In most parts of Nigeria, women are considered subordinate to their male counterparts, especially in Northern Nigeria based on culture and belief (Abegunde, 2014). It is generally believed that women are best suited as home keepers (Einwechter, 2016). Feminism in Nigeria has been attributed to Funmilayo Ransome-Kuti. She supported and fought for women's rights, as well as for women having a larger impact in the Nigerian government. She was a part of the WIDF (Women's International Democratic Federation), which helped more women to gain government positions, furthering what she wished to accomplish with women in Nigeria. One of Nigeria's well-known newspapers referred to her as "a progressive revolutionary" and "a Pan-African visionary” (Johnson-Odim, 2016). Historically, feminist movements have tried to push agendas leading to more gender equality in Nigeria. Among the most known are Federation of Nigerian Women's Societies (FNWS), Women in Nigeria (WIN), Kudirat Initiative for Democracy (KIND) and Female in Nigeria (FIN) (Dagunduro & Adebimpe, 2020).

Inheritance practices are patrilineal in Nigeria, land is generally handed down from father to son; if a man does not have any sons, and his brother, nephew, or another man relative of his lineage often inherits his property. Daughters do not inherit land from their fathers, even though they are of the same lineage. The cultural norm is that daughters leave the community in which they were born when they marry to live in their husband’s community. Because wives are under the responsibility of their husband and family, it is believed that if they inherited land, their husband’s family and lineage would obtain control over it (Tripp, 2004). Women’s presumed "inferiority" is also used to justify discrimination not only at the family level but also in public institutions. This kind of presumption is internalized and strengthened through the process of socialization such that both men and women take it as "normal" and "natural" (Kiboro, Gakuru, Misaro & Mwangi, 2014).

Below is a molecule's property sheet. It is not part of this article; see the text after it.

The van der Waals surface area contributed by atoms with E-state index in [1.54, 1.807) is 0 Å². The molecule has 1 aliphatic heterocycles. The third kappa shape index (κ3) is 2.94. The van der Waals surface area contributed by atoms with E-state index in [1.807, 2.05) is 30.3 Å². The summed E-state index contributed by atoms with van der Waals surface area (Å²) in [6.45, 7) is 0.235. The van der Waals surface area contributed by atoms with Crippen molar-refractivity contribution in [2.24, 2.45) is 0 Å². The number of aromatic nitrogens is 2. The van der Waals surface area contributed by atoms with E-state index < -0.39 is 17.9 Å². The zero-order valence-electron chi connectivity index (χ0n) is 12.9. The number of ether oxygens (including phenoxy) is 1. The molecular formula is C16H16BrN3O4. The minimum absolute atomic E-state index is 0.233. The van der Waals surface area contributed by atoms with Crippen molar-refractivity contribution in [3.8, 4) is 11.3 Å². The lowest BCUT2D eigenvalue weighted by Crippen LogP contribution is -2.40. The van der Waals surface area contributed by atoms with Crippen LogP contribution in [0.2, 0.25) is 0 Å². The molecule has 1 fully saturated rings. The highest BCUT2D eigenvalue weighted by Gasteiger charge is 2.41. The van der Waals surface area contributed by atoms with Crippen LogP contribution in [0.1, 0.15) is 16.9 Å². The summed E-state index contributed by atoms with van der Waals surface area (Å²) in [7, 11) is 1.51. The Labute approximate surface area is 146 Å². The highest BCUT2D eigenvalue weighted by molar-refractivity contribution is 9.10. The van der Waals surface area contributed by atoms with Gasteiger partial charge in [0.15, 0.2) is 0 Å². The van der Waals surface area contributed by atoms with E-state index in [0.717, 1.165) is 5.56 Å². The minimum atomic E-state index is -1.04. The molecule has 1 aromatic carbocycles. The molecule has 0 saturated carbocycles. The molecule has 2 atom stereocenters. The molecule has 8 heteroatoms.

Cases of gender inequality in Nigeria


Nigeria has the largest number of out-of-school children in the world. The figures show wide disparities between States and across communities. 70.8% of young women aged 20-29 in the North-West are unable to read or write compared to 9.7% in the South-East. Several reasons explain this: early marriage, early childbirth, poor sanitation, and the shortage of female teachers (Action Aid, 2011).

Livelihoods and productive enterprise

Though many women (60-79%) are involved in subsistence agriculture and farm activities, men are five times more likely than women to own land. Women own 4% of land in the North-East, and just over 10% in the South-East and South-South. Land ownership and land tenure give women security and provide a key to access other resources and opportunities (Aluko & Amidu, 2006).

Women in formal employment

Income inequality in the formal sector has also grown since 1999. Only one in every three employees in the privileged non-agricultural formal sector is a woman. Regardless of their educational qualifications, women earn consistently less than their male counterparts. In some cases they earn less than men with lower qualifications (Fatile, Adejuwon & Kehinde, 2011).

Fig 2. Gender pay gap


Only 9% of those who stood for election in Nigeria’s April 2011 National Assembly elections were women. This is below the global average and well behind South Africa and Rwanda. The lack of women in decision-making positions may be one explanation for Nigeria’s low investment in sectors that are crucial to human development outcomes, such as health and education (Clots-Figueras, 2011).

Violence against women and girls

Violence against women and girls cannot be ignored. One in three of all women and girls aged 15-24 has been a victim of violence. Women who have never married are more likely to have been attacked than married women. These figures cry out for further analysis. It is vital to understand the underlying social dynamics and causes of violence (Gender in Nigeria report, 2012).

The Social worker role in eradicating gender inequality

Social work professionals can reduce gender inequalities by facilitating women to have access to formal education.

Conclusion and Recommendations

Women are Nigeria’s hidden resource, investing in women and girls now will increase productivity in this generation and will promote sustainable growth, peace and better health for the next generation. There should be a critical interrogation of sexist interpretations of biblical texts. Culturally sensitive and practical action steps within the education sector to promote a gender‐friendly learning environment and more equitable outcomes are necessary.